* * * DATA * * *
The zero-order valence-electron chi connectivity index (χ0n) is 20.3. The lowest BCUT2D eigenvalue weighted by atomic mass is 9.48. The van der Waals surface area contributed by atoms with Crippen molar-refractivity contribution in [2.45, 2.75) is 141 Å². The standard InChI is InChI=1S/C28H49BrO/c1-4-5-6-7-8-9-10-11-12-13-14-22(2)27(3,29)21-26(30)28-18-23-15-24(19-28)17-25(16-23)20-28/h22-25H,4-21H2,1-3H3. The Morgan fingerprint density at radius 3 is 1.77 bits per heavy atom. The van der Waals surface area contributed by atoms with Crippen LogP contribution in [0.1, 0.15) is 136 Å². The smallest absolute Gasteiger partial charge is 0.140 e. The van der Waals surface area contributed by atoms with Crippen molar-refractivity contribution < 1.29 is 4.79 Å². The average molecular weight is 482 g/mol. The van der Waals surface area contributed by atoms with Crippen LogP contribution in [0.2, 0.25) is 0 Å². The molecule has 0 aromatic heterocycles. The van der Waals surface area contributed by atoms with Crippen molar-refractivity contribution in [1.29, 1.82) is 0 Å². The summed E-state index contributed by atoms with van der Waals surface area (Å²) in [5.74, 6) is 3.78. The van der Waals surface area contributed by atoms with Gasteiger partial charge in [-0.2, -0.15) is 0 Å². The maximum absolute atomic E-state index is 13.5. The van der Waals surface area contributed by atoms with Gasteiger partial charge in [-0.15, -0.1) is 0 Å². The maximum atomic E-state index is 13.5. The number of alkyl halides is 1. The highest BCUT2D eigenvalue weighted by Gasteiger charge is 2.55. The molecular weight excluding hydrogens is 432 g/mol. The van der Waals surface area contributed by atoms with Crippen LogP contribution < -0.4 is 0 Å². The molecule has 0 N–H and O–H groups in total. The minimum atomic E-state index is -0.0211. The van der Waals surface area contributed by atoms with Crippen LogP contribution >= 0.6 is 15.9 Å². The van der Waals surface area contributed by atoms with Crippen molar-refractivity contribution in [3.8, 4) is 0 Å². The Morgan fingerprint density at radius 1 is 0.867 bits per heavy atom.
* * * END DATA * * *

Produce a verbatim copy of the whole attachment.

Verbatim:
The zero-order valence-electron chi connectivity index (χ0n) is 20.3. The lowest BCUT2D eigenvalue weighted by atomic mass is 9.48. The van der Waals surface area contributed by atoms with Crippen molar-refractivity contribution in [2.45, 2.75) is 141 Å². The standard InChI is InChI=1S/C28H49BrO/c1-4-5-6-7-8-9-10-11-12-13-14-22(2)27(3,29)21-26(30)28-18-23-15-24(19-28)17-25(16-23)20-28/h22-25H,4-21H2,1-3H3. The Morgan fingerprint density at radius 3 is 1.77 bits per heavy atom. The van der Waals surface area contributed by atoms with Crippen LogP contribution in [0.1, 0.15) is 136 Å². The smallest absolute Gasteiger partial charge is 0.140 e. The van der Waals surface area contributed by atoms with Crippen molar-refractivity contribution < 1.29 is 4.79 Å². The average molecular weight is 482 g/mol. The van der Waals surface area contributed by atoms with Crippen LogP contribution in [0.2, 0.25) is 0 Å². The molecule has 0 aromatic heterocycles. The van der Waals surface area contributed by atoms with Crippen molar-refractivity contribution in [1.29, 1.82) is 0 Å². The summed E-state index contributed by atoms with van der Waals surface area (Å²) in [5.74, 6) is 3.78. The van der Waals surface area contributed by atoms with Gasteiger partial charge in [-0.2, -0.15) is 0 Å². The maximum absolute atomic E-state index is 13.5. The van der Waals surface area contributed by atoms with Gasteiger partial charge in [-0.15, -0.1) is 0 Å². The maximum atomic E-state index is 13.5. The number of alkyl halides is 1. The highest BCUT2D eigenvalue weighted by Gasteiger charge is 2.55. The molecular weight excluding hydrogens is 432 g/mol. The van der Waals surface area contributed by atoms with Crippen LogP contribution < -0.4 is 0 Å². The molecule has 0 N–H and O–H groups in total. The minimum atomic E-state index is -0.0211. The van der Waals surface area contributed by atoms with Crippen LogP contribution >= 0.6 is 15.9 Å². The van der Waals surface area contributed by atoms with Crippen molar-refractivity contribution in [3.8, 4) is 0 Å². The Morgan fingerprint density at radius 1 is 0.867 bits per heavy atom.